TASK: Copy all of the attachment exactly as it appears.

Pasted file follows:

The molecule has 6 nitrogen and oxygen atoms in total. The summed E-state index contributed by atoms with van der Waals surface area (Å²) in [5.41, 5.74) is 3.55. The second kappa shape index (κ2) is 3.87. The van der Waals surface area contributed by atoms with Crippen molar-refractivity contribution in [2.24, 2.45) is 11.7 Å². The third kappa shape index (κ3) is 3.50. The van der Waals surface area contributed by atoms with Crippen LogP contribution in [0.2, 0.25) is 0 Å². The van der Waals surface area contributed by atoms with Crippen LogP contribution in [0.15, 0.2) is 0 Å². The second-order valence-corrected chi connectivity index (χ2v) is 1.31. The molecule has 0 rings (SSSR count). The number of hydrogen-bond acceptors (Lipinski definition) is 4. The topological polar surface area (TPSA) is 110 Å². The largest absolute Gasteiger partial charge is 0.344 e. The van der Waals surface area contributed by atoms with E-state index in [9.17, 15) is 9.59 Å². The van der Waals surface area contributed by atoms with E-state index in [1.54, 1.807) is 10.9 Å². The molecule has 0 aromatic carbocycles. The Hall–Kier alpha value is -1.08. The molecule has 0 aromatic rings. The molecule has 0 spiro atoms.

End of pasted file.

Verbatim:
The molecule has 6 nitrogen and oxygen atoms in total. The summed E-state index contributed by atoms with van der Waals surface area (Å²) in [5.41, 5.74) is 3.55. The second kappa shape index (κ2) is 3.87. The van der Waals surface area contributed by atoms with Crippen molar-refractivity contribution in [2.24, 2.45) is 11.7 Å². The third kappa shape index (κ3) is 3.50. The van der Waals surface area contributed by atoms with Crippen LogP contribution in [0.2, 0.25) is 0 Å². The van der Waals surface area contributed by atoms with Crippen LogP contribution in [0.15, 0.2) is 0 Å². The second-order valence-corrected chi connectivity index (χ2v) is 1.31. The molecule has 0 rings (SSSR count). The number of hydrogen-bond acceptors (Lipinski definition) is 4. The topological polar surface area (TPSA) is 110 Å². The largest absolute Gasteiger partial charge is 0.344 e. The van der Waals surface area contributed by atoms with E-state index in [9.17, 15) is 9.59 Å². The van der Waals surface area contributed by atoms with E-state index in [1.54, 1.807) is 10.9 Å². The molecule has 0 aromatic carbocycles. The Hall–Kier alpha value is -1.08. The molecule has 0 aromatic rings. The molecule has 0 spiro atoms.